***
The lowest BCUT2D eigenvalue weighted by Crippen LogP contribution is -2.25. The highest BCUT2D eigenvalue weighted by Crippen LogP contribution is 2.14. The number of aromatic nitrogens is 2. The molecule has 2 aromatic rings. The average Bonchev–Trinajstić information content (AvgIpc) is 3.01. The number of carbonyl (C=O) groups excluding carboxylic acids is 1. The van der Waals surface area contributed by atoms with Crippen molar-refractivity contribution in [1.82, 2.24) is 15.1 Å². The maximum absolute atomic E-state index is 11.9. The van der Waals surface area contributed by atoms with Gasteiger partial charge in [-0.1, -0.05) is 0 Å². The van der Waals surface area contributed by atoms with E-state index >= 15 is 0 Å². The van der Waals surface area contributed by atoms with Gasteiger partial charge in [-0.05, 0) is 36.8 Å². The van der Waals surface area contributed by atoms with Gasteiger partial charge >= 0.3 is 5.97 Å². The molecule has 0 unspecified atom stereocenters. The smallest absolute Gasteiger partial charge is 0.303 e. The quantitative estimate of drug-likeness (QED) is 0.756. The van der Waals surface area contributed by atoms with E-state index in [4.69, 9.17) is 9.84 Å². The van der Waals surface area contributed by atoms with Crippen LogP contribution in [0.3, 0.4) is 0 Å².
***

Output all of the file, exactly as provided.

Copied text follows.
The lowest BCUT2D eigenvalue weighted by Crippen LogP contribution is -2.25. The highest BCUT2D eigenvalue weighted by Crippen LogP contribution is 2.14. The number of aromatic nitrogens is 2. The molecule has 2 aromatic rings. The average Bonchev–Trinajstić information content (AvgIpc) is 3.01. The number of carbonyl (C=O) groups excluding carboxylic acids is 1. The van der Waals surface area contributed by atoms with Crippen molar-refractivity contribution in [1.82, 2.24) is 15.1 Å². The maximum absolute atomic E-state index is 11.9. The van der Waals surface area contributed by atoms with Gasteiger partial charge in [-0.1, -0.05) is 0 Å². The van der Waals surface area contributed by atoms with E-state index >= 15 is 0 Å². The van der Waals surface area contributed by atoms with Gasteiger partial charge in [-0.05, 0) is 36.8 Å². The van der Waals surface area contributed by atoms with Gasteiger partial charge >= 0.3 is 5.97 Å². The molecule has 0 unspecified atom stereocenters. The smallest absolute Gasteiger partial charge is 0.303 e. The quantitative estimate of drug-likeness (QED) is 0.756. The van der Waals surface area contributed by atoms with E-state index in [4.69, 9.17) is 9.84 Å². The van der Waals surface area contributed by atoms with Crippen LogP contribution in [0.3, 0.4) is 0 Å².